The Himalayan Yak has got the food animal tag from the Food Safety and Standards Authority of India (FSSAI), under the Union Ministry of Health & Family Welfare, top officials said on Saturday.
The FSSAI tagging, which was earned few days back following the proposal of the Dirang (Arunachal Pradesh) based National Research Centre on Yak (NRC-Y), is expected to prevent the decline in the population of the high-altitude bovine animal by involving it as part of the conventional milk and meat industry.
Usually, highly-nutritious Yak milk and meat are not part of the conventional dairy and meat industry, and their sale is limited to local consumers.
NRC-Y Director Mihir Sarkar said that the proposal for FSSAI tagging was submitted to the Central authority last year.
“We made a detailed presentation about the benefits of Yak milk and meat and the importance of rearing the animal before the Fisheries, Animal Husbandry and Dairying Ministry.
“The FSSAI issued the tagging after a recommendation from the Department of Animal Husbandry and Dairying,” he told IANS over phone.
Domesticated Yak is found throughout the Himalayan region — Arunachal Pradesh, Sikkim, North Bengal, Uttarakhand, Himachal Pradesh, Ladakh and Jammu and Kashmir — while wild Yak is found in Tibet.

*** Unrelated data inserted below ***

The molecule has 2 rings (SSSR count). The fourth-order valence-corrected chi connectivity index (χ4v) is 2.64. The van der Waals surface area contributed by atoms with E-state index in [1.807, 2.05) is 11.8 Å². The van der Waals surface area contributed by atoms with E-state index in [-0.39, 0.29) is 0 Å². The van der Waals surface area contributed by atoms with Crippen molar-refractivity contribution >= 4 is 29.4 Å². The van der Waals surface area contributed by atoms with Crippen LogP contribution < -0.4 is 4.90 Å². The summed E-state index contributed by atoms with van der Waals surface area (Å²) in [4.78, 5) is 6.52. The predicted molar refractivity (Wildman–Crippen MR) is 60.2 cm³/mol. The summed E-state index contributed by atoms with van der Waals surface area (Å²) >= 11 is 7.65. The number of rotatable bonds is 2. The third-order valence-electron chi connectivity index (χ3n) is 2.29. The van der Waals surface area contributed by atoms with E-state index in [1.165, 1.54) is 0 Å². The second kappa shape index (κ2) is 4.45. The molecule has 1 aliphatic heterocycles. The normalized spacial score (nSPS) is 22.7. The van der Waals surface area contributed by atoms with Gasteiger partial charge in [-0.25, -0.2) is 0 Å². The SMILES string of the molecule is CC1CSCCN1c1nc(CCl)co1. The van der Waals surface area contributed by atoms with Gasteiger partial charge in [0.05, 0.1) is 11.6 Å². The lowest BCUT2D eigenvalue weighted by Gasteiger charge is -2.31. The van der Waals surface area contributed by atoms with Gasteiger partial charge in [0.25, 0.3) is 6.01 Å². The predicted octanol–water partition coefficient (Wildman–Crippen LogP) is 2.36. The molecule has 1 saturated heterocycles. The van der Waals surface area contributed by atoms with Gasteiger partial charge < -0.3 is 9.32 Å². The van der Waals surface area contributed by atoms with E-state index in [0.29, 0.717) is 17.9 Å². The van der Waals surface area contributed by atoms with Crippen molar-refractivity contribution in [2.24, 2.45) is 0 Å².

Sarkar said that Yak plays a multidimensional socio-economic and cultural role for the pastoral nomads who rear it largely for maintaining their nutritional support and livelihood.
According to the NRC-Y, the Yak population in the country has been declining at an alarming rate.
According to the 2019 Census, India had some 58,000 Yaks, marking a drop of about 25 per cent from the last livestock Census conducted in 2012.
According to Sarkar and other experts, the decline in Yak population could be due to less remuneration from the bovid, unwillingness of the younger generation to continue with nomadic Yak rearing, besides the dwindling habitats and climate change.
NRC-Y scientists feel that the commercialisation of Yak milk and meat products would boost entrepreneurship.
However, they said that the Yak has to be included as a food-producing (milk and meat) animal in the Food Safety and Standards Regulation, 2011.
Due to the novel initiative taken by NRC-Y last year, the National Bank for Agriculture and Rural Development (NABARD) responded positively to help the Yak farmers.
Responding to the proposal of the Indian Council of Agricultural Research (ICAR), banks have come forward, showing their willingness to provide loans to Yak farmers as well as others keen to earn a livelihood through the farming of this bovine species.
Sarkar said that the credit proposal and related plans approved by NABARD were found to be feasible for credit support by the banks, and they have been included in the potential linked credit plans.
Ladakh and Jammu and Kashmir have the largest population of around 26,000 Yaks, followed by around 24,000 in Arunachal Pradesh, mostly in Tawang and West Kameng districts, 5,000 in Sikkim, 2,000 in Himachal Pradesh and around 1,000 in North Bengal and Uttarakhand.
(Sujit Chakraborty can be contacted at email@example.com)